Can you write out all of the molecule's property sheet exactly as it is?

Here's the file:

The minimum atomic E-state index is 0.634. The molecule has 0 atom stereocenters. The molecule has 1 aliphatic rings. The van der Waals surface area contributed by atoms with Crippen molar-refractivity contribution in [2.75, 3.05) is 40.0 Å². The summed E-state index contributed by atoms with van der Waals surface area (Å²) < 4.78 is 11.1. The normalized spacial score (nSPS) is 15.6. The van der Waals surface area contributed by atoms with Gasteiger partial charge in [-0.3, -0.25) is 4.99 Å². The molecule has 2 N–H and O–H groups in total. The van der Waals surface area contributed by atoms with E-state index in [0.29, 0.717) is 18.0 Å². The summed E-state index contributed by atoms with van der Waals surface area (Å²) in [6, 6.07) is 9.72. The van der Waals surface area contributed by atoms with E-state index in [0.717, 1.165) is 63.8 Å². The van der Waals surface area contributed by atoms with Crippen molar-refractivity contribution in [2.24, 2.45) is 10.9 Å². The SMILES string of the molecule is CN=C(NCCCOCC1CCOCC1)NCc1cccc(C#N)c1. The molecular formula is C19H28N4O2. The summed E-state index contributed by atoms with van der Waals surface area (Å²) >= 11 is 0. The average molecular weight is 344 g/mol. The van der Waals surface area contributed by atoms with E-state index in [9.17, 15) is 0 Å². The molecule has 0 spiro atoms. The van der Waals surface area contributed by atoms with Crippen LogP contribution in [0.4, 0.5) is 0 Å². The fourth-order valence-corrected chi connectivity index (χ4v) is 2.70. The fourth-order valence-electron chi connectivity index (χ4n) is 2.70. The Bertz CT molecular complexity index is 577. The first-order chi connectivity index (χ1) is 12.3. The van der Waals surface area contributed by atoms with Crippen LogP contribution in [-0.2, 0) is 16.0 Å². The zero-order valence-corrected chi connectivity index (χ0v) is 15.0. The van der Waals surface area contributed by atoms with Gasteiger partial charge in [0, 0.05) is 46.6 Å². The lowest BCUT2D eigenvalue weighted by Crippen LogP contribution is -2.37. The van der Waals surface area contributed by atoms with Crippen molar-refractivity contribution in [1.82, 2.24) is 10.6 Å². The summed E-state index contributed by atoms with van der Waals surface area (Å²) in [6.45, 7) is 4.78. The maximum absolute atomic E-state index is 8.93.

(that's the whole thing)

The minimum atomic E-state index is 0.634. The molecule has 0 atom stereocenters. The molecule has 1 aliphatic rings. The van der Waals surface area contributed by atoms with Crippen molar-refractivity contribution in [2.75, 3.05) is 40.0 Å². The summed E-state index contributed by atoms with van der Waals surface area (Å²) < 4.78 is 11.1. The normalized spacial score (nSPS) is 15.6. The van der Waals surface area contributed by atoms with Gasteiger partial charge in [-0.3, -0.25) is 4.99 Å². The molecule has 2 N–H and O–H groups in total. The van der Waals surface area contributed by atoms with E-state index in [0.29, 0.717) is 18.0 Å². The summed E-state index contributed by atoms with van der Waals surface area (Å²) in [6, 6.07) is 9.72. The van der Waals surface area contributed by atoms with E-state index in [0.717, 1.165) is 63.8 Å². The van der Waals surface area contributed by atoms with Crippen molar-refractivity contribution in [2.24, 2.45) is 10.9 Å². The SMILES string of the molecule is CN=C(NCCCOCC1CCOCC1)NCc1cccc(C#N)c1. The molecular formula is C19H28N4O2. The summed E-state index contributed by atoms with van der Waals surface area (Å²) >= 11 is 0. The average molecular weight is 344 g/mol. The van der Waals surface area contributed by atoms with E-state index in [9.17, 15) is 0 Å². The molecule has 0 spiro atoms. The van der Waals surface area contributed by atoms with Crippen LogP contribution in [0.4, 0.5) is 0 Å². The fourth-order valence-corrected chi connectivity index (χ4v) is 2.70. The fourth-order valence-electron chi connectivity index (χ4n) is 2.70. The Bertz CT molecular complexity index is 577. The first-order chi connectivity index (χ1) is 12.3. The van der Waals surface area contributed by atoms with Crippen LogP contribution in [-0.2, 0) is 16.0 Å². The zero-order valence-corrected chi connectivity index (χ0v) is 15.0. The van der Waals surface area contributed by atoms with Gasteiger partial charge in [0, 0.05) is 46.6 Å². The lowest BCUT2D eigenvalue weighted by Crippen LogP contribution is -2.37. The van der Waals surface area contributed by atoms with Crippen molar-refractivity contribution in [1.82, 2.24) is 10.6 Å². The summed E-state index contributed by atoms with van der Waals surface area (Å²) in [6.45, 7) is 4.78. The maximum absolute atomic E-state index is 8.93.